This year the UNHCR received less than 40 percent of the total $1.4 billion it appealed for
By Isabelle Gerretsen
LONDON, Dec 18 (Thomson Reuters Foundation) - The United Nations appealed for $2.7 billion to help South Sudanese refugees on Tuesday, saying a funding shortfall for Africa's biggest refugee crisis had left many short of food, water and medicine.
The appeal follows five years of civil war that have forced an estimated 2.2 million South Sudanese to flee to neighbouring Uganda, Sudan, Ethiopia, Kenya and the Democratic Republic of the Congo and is nearly double last year's figure.
Despite a peace accord signed by the government and rebel groups in September, the UNHCR said it did not believe the refugees could yet return safely, and the countries hosting them urgently needed international help.
"Schools are lacking teachers, classrooms, and educational materials leaving half of South Sudan's refugee children out of school," it said in a statement.
"Health clinics have insufficient doctors, nurses and medications."
It said low funding had led to food rations being cut in Ethiopia and water supplies in Sudan limited to five litres a day.
This year the UNHCR received less than 40 percent of the total $1.4 billion it appealed for.
More than eight in 10 refugees are women and girls who are at high risk of sexual assault, abduction and sex trafficking, according to the UNHCR.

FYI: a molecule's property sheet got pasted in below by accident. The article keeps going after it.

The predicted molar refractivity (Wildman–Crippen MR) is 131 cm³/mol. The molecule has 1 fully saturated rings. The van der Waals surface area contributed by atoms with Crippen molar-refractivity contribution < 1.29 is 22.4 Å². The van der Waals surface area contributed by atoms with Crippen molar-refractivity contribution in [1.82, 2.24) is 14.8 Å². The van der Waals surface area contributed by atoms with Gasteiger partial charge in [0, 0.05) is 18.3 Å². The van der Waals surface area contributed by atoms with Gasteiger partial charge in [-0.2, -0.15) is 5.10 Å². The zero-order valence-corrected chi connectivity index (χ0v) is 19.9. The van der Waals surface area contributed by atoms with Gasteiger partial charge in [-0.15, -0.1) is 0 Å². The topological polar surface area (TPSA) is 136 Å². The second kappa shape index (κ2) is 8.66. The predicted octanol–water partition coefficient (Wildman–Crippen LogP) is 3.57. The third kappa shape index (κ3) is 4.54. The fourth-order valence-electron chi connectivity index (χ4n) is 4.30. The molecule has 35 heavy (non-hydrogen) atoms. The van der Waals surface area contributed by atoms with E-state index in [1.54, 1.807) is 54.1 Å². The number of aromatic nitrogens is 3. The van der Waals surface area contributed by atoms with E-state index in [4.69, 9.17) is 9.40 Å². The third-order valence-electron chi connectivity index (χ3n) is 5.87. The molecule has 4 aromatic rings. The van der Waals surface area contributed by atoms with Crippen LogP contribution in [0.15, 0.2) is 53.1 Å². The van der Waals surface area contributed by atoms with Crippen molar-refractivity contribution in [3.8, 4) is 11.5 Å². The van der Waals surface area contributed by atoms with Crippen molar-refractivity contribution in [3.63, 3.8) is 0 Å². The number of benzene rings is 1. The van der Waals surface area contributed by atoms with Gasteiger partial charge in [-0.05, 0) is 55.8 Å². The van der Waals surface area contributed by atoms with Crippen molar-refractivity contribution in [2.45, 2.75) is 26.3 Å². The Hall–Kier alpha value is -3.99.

Spokesman Charlie Yaxley said about two-thirds of the refugees are under 18, calling it a "real children's crisis".
"Many have undergone incredible trauma, having witnessed barbaric violence," he told the Thomson Reuters Foundation.
"Others have lost one or both of their parents to the conflict. More than anything, they have all been deprived of the innocence of their childhood."
A study this year found that one in four teenage girls in South Sudan has considered killing herself, traumatised by physical and sexual violence.
South Sudan erupted in conflict in 2013 after President Salva Kiir sacked Riek Machar as vice president. Ethnically charged fighting soon spread, shutting down oil fields and forcing millions to flee.
There have been sporadic incidences of fighting since the latest agreement was signed, but violence has largely died down.
(Reporting by Isabelle Gerretsen @izzygerretsen; Editing by Claire Cozens. Please credit the Thomson Reuters Foundation, the charitable arm of Thomson Reuters, that covers humanitarian news, women's and LGBT+ rights, human trafficking, property rights, and climate change. Visit http://news.trust.org)
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